I guess that church is a sort of resource church, really, isn’t it? I guess that would be one way of describing it in terms of—you have all kinds of different people going out and serving in various different way from there, haven’t you?

Terry
I think David Fellingham originally was with us from the beginning when we started our church. We started with 38 people back in about 1980, and David joined us quite early on with tremendous musical skills and devotion to God. He started writing songs that became very famous. And then others joined us like Stuart Townend, Paul Oakley, then his other son, Nathan Fellingham, came through writing songs. Kate Simmonds. More recently Simon Brading. In fact, we’re starting a worship school again this coming autumn, and we trust people will want to book in and come for the monthly program that will take place through this coming year.

Adrian
That’s great. So I mean, coming here, I guess we’re joining hands with people who perhaps years ago we’d never have imagined we’d be joining hands with. I mean, would that be a fair way of describing it?

Terry
Yes, it’s true. For me, when I was first converted from a completely non-Christian background, my sister had joined All Souls Langham Place, and I first responded to the gospel publically there. So I met John Stott on that day. So my roots go back to an evangelical context. And while I was at college, I listened to Dr. Martyn Lloyd-Jones. So one feels so at home with these truths. Then I had an experience of the Holy Spirit, opening up the gifts of the Spirit in our church life. Which means we’re certainly not cessationists. We believe in the presence and the power of God. We’ve never abandoned these great evangelical truths which we greatly love and have always preached during this time of enjoying the presence of the Spirit as well—seeing people being healed, and prophecies, and things of that order. So that we can find a very happy combination of those things.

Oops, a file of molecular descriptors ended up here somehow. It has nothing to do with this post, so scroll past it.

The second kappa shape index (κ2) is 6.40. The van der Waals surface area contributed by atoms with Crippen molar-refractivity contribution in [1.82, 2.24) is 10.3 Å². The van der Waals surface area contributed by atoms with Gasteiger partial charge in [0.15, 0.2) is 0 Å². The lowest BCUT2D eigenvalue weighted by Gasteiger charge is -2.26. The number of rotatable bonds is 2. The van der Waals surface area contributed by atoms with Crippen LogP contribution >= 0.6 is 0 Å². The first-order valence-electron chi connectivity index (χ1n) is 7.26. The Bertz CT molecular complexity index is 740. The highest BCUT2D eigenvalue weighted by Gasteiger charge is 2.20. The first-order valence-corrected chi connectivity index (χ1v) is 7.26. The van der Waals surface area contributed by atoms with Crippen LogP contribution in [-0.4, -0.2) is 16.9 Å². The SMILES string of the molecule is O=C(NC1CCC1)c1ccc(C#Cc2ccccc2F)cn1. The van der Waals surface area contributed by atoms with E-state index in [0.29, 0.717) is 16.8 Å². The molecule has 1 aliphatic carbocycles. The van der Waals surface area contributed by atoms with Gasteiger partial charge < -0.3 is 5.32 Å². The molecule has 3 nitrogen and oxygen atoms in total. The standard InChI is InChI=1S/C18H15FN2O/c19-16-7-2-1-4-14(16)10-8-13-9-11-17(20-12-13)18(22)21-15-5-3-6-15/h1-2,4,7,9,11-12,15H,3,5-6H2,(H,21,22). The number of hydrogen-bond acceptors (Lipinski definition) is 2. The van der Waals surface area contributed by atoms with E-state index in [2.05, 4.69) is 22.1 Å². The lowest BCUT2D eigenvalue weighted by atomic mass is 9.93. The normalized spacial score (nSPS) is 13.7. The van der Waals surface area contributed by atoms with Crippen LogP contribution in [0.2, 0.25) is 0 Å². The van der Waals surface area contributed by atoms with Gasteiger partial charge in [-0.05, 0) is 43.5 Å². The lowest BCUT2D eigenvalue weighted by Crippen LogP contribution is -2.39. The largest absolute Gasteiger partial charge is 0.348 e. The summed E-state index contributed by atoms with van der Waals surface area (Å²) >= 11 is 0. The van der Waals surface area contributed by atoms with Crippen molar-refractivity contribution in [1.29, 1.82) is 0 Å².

Adrian
Yeah, I think that people are sort of almost feeling that this is a new thing—this combination of reformed and charismatic. I guess it’s newly prominent. It’s something that’s been around, I guess what you’re saying, all along. Is that right?

Terry
Well, I think I’ve always held that position going back many years. Joel Edwards, who has been the Evangelical Alliance leader for some years, said he felt that we at Newfrontiers in England were fairly unique for being famously charismatic and famously reformed theologically. He thought we were unusual. But we’re friends right across the board, and I’m very grateful for that.

Adrian
Good. Thanks.

Continued in part 2 . . .

About Adrian Warnock

Adrian Warnock is a medical doctor, a writer, and a member of Jubilee Church, London since 1995, where he serves as part of the leadership team alongside Tope Koleoso. Together they have written Hope Reborn - How to Become a Christian and Live for Jesus, published by Christian Focus. Adrian is also the author of Raised With Christ - How The Resurrection Changes Everything, published by Crossway. Read more about Adrian Warnock or connect with him on Twitter, Facebook or Google+.